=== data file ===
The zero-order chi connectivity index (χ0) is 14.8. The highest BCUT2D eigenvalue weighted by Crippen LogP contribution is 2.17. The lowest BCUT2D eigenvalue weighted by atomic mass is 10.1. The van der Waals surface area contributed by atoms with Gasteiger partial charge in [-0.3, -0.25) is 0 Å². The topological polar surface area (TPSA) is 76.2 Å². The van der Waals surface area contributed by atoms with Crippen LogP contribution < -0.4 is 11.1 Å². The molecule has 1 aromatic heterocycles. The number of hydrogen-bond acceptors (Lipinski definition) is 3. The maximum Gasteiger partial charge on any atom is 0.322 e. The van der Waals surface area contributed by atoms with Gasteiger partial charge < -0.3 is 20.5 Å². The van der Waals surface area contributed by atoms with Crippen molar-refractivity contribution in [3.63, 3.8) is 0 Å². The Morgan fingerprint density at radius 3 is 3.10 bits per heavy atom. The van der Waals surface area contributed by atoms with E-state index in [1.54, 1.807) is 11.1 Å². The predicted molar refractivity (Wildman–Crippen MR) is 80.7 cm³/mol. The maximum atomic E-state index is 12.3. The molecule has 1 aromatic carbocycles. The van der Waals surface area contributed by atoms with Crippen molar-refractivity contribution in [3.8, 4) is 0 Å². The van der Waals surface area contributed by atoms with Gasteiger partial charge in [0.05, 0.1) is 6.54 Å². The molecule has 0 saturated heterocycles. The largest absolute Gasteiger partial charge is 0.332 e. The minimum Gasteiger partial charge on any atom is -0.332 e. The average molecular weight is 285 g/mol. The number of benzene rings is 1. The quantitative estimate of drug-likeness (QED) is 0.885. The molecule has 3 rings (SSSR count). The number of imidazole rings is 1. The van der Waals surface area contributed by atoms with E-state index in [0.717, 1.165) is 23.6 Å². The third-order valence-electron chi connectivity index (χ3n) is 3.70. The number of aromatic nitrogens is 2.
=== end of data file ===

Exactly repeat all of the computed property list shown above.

The zero-order chi connectivity index (χ0) is 14.8. The highest BCUT2D eigenvalue weighted by Crippen LogP contribution is 2.17. The lowest BCUT2D eigenvalue weighted by atomic mass is 10.1. The van der Waals surface area contributed by atoms with Gasteiger partial charge in [-0.3, -0.25) is 0 Å². The topological polar surface area (TPSA) is 76.2 Å². The van der Waals surface area contributed by atoms with Crippen LogP contribution < -0.4 is 11.1 Å². The molecule has 1 aromatic heterocycles. The number of hydrogen-bond acceptors (Lipinski definition) is 3. The maximum Gasteiger partial charge on any atom is 0.322 e. The van der Waals surface area contributed by atoms with Gasteiger partial charge < -0.3 is 20.5 Å². The van der Waals surface area contributed by atoms with Crippen molar-refractivity contribution in [3.63, 3.8) is 0 Å². The Morgan fingerprint density at radius 3 is 3.10 bits per heavy atom. The van der Waals surface area contributed by atoms with E-state index in [1.54, 1.807) is 11.1 Å². The predicted molar refractivity (Wildman–Crippen MR) is 80.7 cm³/mol. The maximum atomic E-state index is 12.3. The molecule has 1 aromatic carbocycles. The van der Waals surface area contributed by atoms with Crippen molar-refractivity contribution in [3.8, 4) is 0 Å². The van der Waals surface area contributed by atoms with Gasteiger partial charge in [0.05, 0.1) is 6.54 Å². The molecule has 0 saturated heterocycles. The largest absolute Gasteiger partial charge is 0.332 e. The minimum Gasteiger partial charge on any atom is -0.332 e. The average molecular weight is 285 g/mol. The number of benzene rings is 1. The quantitative estimate of drug-likeness (QED) is 0.885. The molecule has 3 rings (SSSR count). The number of imidazole rings is 1. The van der Waals surface area contributed by atoms with E-state index in [0.717, 1.165) is 23.6 Å². The third-order valence-electron chi connectivity index (χ3n) is 3.70. The number of aromatic nitrogens is 2.